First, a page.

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The 1987 Lincoln by Vignale Was A Beautiful AWD Concept And A Damn Dirty Liar

Lincoln by Vignale side view

If a lie is convincing or benign enough, people tend to believe it. Hawaiian pizza has nothing to do with Hawaii, Yogen Früz is actually Canadian and Arizona Iced Tea isn’t made in Arizona. Just like everyone’s favorite gas station iced tea brand, the Lincoln by Vignale isn’t exactly honest about its origins.

First, let’s go back in time to early 1987, a time where yuppie culture is in full swing. Educated dual-income professionals are making a ton of money and they want everyone to know it. They’re skiing in Aspen, they’re trading in Manhattan, their consumption is conspicuous and European luxury car aspirations ridiculous. At the height of this craze, Lincoln was ready to cash in and had one luxury convertible in their crosshairs – the Cadillac Allante. Come again?

Image: Cadillac

Yes, the Allante. Designed and coachbuilt by Pininfarina, the flagship Cadillac was an ambitious and expensive Italian-American hybrid. Bodies were shipped by air from Turin International Airport to Detroit in specially-modified Boeing 747s, then finished in Hamtramck. Everything about the Allante seemed radical, forward-thinking, sumptuous and European-derived. Needless to say, Lincoln was not about to get out-opulenced by Cadillac. Cue the Lincoln by Vignale.

The Big Lie

Lincoln By Vignale rear three-quarter view
Photo credit: Ford Motor Company

While the Lincoln by Vignale (also known as the Vignale Gilda) was a technological tour-de-force, it did have one small problem. Vignale hadn’t existed for almost two decades. See, Italian car company DeTomaso scooped up both Ghia and Vignale in 1967 and 1969 respectively. It turns out that DeTomaso wasn’t so great at keeping these two styling houses afloat, so the two were packaged up and sold off to Ford in the early 1970s. Suddenly, Vignale was superfluous and only Ghia remained in operation as part of Ford’s European design operations.

Okay, so Vignale doesn’t exist, but maybe the Lincoln by Vignale was styled by Ghia? Guess again. Styling of the Lincoln by Vignale came straight out of Ford’s North American Design Center in Dearborn, Michigan. Yes, this design is as American as the KFC Double Down. So where does Italy come in? Ghia built the body, and that’s about it.

But wait, that raises another question. If the Lincoln by Vignale was built by Ghia, why wasn’t it called the Lincoln by Ghia? Well, I can think of two possible reasons. The first is the Volkswagen Karmann Ghia. This attractive little Beetle-based coupe is still what most Americans think of when they hear “Ghia.” The second is what Ford did with the Ghia name after acquisition. See, Ghia became a trim level, and that trim level was foisted upon Americans in the form of a posh Granada. The Granada was a poorly-built turd that Ford’s marketing team claimed looked just like a Mercedes-Benz. Not exactly the sort of vehicle you’d want associated with a flagship luxury cabriolet, is it?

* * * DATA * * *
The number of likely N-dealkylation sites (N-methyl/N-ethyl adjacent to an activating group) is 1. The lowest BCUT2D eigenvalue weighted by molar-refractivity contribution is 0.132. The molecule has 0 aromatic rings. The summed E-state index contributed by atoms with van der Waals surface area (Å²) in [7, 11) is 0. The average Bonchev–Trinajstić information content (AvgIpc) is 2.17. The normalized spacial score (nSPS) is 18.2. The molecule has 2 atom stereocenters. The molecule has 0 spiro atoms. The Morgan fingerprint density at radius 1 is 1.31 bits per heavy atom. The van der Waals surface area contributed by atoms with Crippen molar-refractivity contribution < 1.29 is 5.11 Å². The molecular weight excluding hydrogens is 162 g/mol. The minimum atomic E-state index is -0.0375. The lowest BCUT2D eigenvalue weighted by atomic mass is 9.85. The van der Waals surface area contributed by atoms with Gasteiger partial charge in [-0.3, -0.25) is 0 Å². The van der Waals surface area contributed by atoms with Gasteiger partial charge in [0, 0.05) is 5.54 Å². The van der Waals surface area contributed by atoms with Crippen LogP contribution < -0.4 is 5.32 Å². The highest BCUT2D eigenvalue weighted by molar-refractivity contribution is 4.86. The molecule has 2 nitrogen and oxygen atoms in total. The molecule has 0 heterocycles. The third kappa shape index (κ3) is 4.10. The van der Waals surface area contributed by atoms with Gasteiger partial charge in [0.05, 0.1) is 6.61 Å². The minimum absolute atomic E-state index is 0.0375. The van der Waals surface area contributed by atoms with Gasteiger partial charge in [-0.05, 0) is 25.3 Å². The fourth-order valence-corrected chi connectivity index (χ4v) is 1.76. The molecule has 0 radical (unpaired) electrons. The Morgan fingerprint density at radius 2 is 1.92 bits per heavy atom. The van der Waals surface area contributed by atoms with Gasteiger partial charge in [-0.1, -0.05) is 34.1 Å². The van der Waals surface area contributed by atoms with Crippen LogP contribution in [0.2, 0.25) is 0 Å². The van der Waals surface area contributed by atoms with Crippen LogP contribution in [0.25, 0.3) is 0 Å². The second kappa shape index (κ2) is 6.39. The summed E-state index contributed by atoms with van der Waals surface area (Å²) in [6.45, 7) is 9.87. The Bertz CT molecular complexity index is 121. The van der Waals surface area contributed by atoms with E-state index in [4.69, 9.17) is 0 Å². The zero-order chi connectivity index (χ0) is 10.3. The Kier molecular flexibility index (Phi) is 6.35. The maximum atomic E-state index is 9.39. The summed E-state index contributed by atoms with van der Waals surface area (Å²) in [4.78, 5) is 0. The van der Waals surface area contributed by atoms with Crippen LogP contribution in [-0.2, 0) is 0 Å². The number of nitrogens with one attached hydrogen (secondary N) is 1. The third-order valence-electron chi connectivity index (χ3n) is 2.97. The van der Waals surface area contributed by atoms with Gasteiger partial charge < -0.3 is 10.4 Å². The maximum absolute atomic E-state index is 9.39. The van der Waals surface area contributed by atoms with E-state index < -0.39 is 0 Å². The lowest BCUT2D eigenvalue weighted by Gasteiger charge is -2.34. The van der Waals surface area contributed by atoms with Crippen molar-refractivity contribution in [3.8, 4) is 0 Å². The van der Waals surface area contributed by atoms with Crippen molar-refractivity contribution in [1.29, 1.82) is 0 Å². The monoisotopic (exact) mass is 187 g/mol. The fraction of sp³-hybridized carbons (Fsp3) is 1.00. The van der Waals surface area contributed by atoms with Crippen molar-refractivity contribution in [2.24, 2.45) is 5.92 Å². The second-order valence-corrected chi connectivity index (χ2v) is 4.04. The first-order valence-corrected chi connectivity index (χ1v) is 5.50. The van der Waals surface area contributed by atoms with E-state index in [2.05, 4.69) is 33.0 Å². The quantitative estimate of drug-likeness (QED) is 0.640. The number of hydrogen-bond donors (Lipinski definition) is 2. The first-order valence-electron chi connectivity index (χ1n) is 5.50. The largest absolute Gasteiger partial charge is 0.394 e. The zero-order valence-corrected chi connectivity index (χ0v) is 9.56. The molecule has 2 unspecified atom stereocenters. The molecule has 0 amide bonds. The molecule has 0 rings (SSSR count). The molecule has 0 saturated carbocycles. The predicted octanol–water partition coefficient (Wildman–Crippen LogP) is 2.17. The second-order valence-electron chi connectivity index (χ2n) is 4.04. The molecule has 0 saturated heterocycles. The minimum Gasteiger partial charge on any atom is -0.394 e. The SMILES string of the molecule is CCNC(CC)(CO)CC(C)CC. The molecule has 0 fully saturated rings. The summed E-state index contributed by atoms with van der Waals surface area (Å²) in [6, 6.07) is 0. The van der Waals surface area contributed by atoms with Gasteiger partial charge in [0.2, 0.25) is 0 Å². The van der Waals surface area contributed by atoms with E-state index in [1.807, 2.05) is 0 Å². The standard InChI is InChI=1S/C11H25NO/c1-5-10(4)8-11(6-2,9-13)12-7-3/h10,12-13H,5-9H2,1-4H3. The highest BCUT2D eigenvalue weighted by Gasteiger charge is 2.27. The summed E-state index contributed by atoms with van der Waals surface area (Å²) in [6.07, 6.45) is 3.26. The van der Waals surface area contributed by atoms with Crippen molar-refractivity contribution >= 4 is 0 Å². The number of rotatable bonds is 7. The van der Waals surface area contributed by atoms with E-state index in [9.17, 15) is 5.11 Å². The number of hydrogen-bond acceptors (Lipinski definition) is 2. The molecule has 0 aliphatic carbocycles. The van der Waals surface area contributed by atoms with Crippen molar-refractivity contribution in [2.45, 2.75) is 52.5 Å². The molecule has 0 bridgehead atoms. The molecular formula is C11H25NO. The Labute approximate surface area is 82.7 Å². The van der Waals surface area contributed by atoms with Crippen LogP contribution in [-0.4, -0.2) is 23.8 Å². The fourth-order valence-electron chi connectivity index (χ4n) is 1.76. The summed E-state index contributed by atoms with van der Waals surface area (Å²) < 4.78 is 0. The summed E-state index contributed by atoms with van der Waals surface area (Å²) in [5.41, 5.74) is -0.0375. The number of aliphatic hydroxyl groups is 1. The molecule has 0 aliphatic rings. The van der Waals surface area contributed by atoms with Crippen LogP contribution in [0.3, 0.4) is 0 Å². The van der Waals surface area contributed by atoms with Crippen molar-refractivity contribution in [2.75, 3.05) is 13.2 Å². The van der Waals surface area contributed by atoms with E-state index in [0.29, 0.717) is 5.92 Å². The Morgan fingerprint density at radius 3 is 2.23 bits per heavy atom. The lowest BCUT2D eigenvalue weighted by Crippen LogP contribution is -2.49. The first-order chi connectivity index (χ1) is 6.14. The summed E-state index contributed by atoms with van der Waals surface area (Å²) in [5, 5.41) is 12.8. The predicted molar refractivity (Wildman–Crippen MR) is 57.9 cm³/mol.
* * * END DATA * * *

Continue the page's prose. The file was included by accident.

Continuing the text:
Hey, That’s Pretty Sleek

Sure, the Lincoln by Vignale’s design may have been American, but you’d never be able to tell. From the ultra-thin multi-beam composite headlamps to the minimalist interpretation of the continental spare tire, this thing just oozes European restraint. Let’s start with the profile. Simply classy, clean and devoid of excess brightwork, the Lincoln by Vignale displays a sense of modernity not seen on a 1987 Mercedes-Benz SL. The Lincoln’s extremely low prow is a key differentiation from the Allante’s shoebox silhouette and is made possible by those aforementioned ultra-thin multi-beam headlamps. Four distinct elements in each lamp should provide ample illumination while allowing a wedge-like profile unspoiled by pop-up lamp assemblies.

Around the back of the Lincoln by Vignale, tri-color tail lamps frame a unique, minimalist take on Lincoln’s iconic continental spare tire. Instead of a protrusion in the trunk lid, this continental spare tire throwback is a simple arch on the back of the car. Very sleek, although not quite as show-stopping as the roof situation.

In posh, pinkies-out upper-class convertible tradition, the Lincoln by Vignale has two roofs, a hardtop and a soft top. However, that’s about where tradition ends. The hardtop is practically a fishbowl with three massive windows offering an expansive view of the scenery. The soft top stows under a long double-bubble tonneau cover that makes the R107 Mercedes SL’s simple slab seem as uninspired as heading to Guitar Center and playing Wonderwall on an acoustic demo guitar. Put all these elements together and you have a rather beautiful two-seater.

On Your Marks

Lincoln By Vignale front three-quarter shot
Photo credit: Ford Motor Company

Was the Lincoln by Vignale a concept? That depends on what you think a concept car should be. This Lincoln definitely isn’t some far-fetched show car with billionaire doors and laser beams for windshield wipers – a significant chunk of the interior is plucked straight out of the then-upcoming MN12 Ford Thunderbird, while one press photo shows an obviously tacked-on third brake light. Moreover, it’s widely reported that the Lincoln by Vignale shared underpinnings with the Thunderbird, so much of the heavy R&D should have been baked-in. Sure, there are some things conspicuously missing like a fuel door and side reflectors, but no missing exterior elements would have been terribly difficult to add for production.

That being said, the drivetrain is a bit of a different story. See, the Lincoln by Vignale was purported to spin all four wheels, a radical departure from any American luxury car, and the product of a collaboration between Ford and Porsche.